David Hyde Pierce and Jane Leeves did an amazing job filming this scene. Learning those dance steps must have been very complicated, and as someone who is 6’6 (and the very person with whom “breakdancing” has become synonymous in the most literal sense of the term), I have to appreciate the amount of work and dedication that surely went into the choreography of the Tango scene.


#5: Ham Radio (S4, Ep. 18)

Source: Fan Pop

Frasier has been chosen to direct an old-time radio “Whodunnit”-style drama for KACL. However, his tendency to get too involved as a director and his compulsive perfectionism soon begin to show.

From rehearsal to the day of the performance, Frasier’s overdirecting is driving his fellow cast members crazy.

Everything starts to go downhill as soon as the production begins, with Frasier’s producer Roz suffering from a temporary speech impediment (a result of her dentist being too liberal with the Novocain during her appointment earlier that day) and Niles stuck playing several different voice parts as a result of another cast member quitting the production in a rage during rehearsal.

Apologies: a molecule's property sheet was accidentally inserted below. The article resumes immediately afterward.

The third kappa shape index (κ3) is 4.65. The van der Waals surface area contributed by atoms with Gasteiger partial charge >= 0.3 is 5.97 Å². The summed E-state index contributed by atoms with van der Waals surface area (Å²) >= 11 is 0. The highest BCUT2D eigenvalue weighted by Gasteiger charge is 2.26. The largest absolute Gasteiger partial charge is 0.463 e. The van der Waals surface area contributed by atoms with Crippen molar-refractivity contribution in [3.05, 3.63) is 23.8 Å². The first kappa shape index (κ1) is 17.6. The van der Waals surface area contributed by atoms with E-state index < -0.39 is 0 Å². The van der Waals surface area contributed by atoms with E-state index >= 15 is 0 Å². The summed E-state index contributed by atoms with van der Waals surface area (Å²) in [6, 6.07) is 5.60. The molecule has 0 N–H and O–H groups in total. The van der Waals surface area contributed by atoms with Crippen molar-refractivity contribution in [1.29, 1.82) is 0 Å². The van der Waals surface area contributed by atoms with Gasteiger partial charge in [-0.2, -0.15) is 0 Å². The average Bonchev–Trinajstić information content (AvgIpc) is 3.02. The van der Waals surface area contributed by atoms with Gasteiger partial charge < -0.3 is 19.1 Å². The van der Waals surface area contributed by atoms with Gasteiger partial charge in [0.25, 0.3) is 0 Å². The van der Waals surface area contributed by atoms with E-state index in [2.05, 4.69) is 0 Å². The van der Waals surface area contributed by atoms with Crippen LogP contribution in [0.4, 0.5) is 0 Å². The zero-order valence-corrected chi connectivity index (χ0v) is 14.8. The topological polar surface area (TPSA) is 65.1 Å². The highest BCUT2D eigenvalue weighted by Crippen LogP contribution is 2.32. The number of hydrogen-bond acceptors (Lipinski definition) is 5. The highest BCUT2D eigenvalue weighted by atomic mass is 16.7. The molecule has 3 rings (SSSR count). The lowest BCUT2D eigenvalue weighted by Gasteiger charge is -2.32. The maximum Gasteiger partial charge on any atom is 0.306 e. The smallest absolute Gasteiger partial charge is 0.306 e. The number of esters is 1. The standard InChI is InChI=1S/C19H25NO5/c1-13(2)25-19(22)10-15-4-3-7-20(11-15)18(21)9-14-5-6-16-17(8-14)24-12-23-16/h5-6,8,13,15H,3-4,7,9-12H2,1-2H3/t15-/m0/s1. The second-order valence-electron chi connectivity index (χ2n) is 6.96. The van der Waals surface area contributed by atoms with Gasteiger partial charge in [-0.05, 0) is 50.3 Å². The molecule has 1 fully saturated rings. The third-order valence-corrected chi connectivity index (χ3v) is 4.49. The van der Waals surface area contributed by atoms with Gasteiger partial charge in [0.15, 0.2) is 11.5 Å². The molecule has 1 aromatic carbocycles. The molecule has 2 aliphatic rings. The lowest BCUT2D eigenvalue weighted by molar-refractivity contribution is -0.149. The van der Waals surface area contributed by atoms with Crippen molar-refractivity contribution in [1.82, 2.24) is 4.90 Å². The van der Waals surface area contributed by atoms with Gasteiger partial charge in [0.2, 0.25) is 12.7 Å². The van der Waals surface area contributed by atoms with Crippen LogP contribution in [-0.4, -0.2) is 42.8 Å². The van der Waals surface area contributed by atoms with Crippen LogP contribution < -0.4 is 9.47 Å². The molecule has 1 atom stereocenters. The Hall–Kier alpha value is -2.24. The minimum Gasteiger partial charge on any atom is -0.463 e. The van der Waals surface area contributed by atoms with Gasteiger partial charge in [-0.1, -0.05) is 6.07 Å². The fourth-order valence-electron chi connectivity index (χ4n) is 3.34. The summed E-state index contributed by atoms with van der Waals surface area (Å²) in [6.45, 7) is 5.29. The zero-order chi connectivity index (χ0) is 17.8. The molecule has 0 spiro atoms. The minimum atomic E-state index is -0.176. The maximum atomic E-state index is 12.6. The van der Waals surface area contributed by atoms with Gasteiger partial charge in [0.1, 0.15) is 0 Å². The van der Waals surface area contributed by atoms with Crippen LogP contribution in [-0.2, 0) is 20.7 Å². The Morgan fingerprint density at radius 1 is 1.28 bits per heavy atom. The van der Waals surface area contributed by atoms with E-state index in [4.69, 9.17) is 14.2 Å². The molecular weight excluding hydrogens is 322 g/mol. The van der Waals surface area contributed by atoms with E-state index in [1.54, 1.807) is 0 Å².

On the Best Frasier Episodes List Because…

This episode is one of the best because as the viewer, it is absolutely hilarious to watch the production slowly disintegrate before Frasier’s eyes and his valiant attempts to save it. Plus, Niles’ choices for his numerous voices are hysterical.


#6: The Ski Lodge (S5, Ep. 14)

Source: Fan Pop

When Frasier gets a free ski weekend in the mountains from his producer Roz, he invites his family to join him. The weekend comes complete with scenery, a great cabin, and an in-house former Olympic ski champion to give them skiing lessons.